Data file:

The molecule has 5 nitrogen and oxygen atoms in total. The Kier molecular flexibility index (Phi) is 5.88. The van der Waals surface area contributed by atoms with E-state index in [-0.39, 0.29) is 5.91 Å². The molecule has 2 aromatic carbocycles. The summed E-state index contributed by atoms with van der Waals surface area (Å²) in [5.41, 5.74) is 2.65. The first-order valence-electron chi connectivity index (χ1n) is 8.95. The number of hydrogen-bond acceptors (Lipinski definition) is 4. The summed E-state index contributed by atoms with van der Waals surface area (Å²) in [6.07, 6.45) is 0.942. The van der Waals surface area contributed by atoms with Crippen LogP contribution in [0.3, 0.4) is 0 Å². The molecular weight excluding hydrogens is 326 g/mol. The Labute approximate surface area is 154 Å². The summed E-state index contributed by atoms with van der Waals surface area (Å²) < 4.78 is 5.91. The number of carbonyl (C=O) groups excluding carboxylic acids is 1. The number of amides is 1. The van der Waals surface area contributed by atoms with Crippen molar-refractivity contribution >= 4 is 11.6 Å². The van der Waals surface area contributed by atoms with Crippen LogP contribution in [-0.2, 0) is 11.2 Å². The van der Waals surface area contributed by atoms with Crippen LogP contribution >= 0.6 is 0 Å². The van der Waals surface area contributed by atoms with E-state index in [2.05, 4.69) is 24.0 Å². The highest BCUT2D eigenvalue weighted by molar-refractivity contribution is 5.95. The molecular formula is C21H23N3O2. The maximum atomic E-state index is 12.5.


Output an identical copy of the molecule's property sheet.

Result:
The molecule has 5 nitrogen and oxygen atoms in total. The Kier molecular flexibility index (Phi) is 5.88. The van der Waals surface area contributed by atoms with E-state index in [-0.39, 0.29) is 5.91 Å². The molecule has 2 aromatic carbocycles. The summed E-state index contributed by atoms with van der Waals surface area (Å²) in [5.41, 5.74) is 2.65. The first-order valence-electron chi connectivity index (χ1n) is 8.95. The number of hydrogen-bond acceptors (Lipinski definition) is 4. The summed E-state index contributed by atoms with van der Waals surface area (Å²) in [6.07, 6.45) is 0.942. The van der Waals surface area contributed by atoms with Crippen LogP contribution in [0.3, 0.4) is 0 Å². The molecular weight excluding hydrogens is 326 g/mol. The Labute approximate surface area is 154 Å². The summed E-state index contributed by atoms with van der Waals surface area (Å²) < 4.78 is 5.91. The number of carbonyl (C=O) groups excluding carboxylic acids is 1. The number of amides is 1. The van der Waals surface area contributed by atoms with Crippen molar-refractivity contribution >= 4 is 11.6 Å². The van der Waals surface area contributed by atoms with Crippen LogP contribution in [-0.2, 0) is 11.2 Å². The van der Waals surface area contributed by atoms with Crippen LogP contribution >= 0.6 is 0 Å². The van der Waals surface area contributed by atoms with E-state index in [2.05, 4.69) is 24.0 Å². The highest BCUT2D eigenvalue weighted by molar-refractivity contribution is 5.95. The molecular formula is C21H23N3O2. The maximum atomic E-state index is 12.5.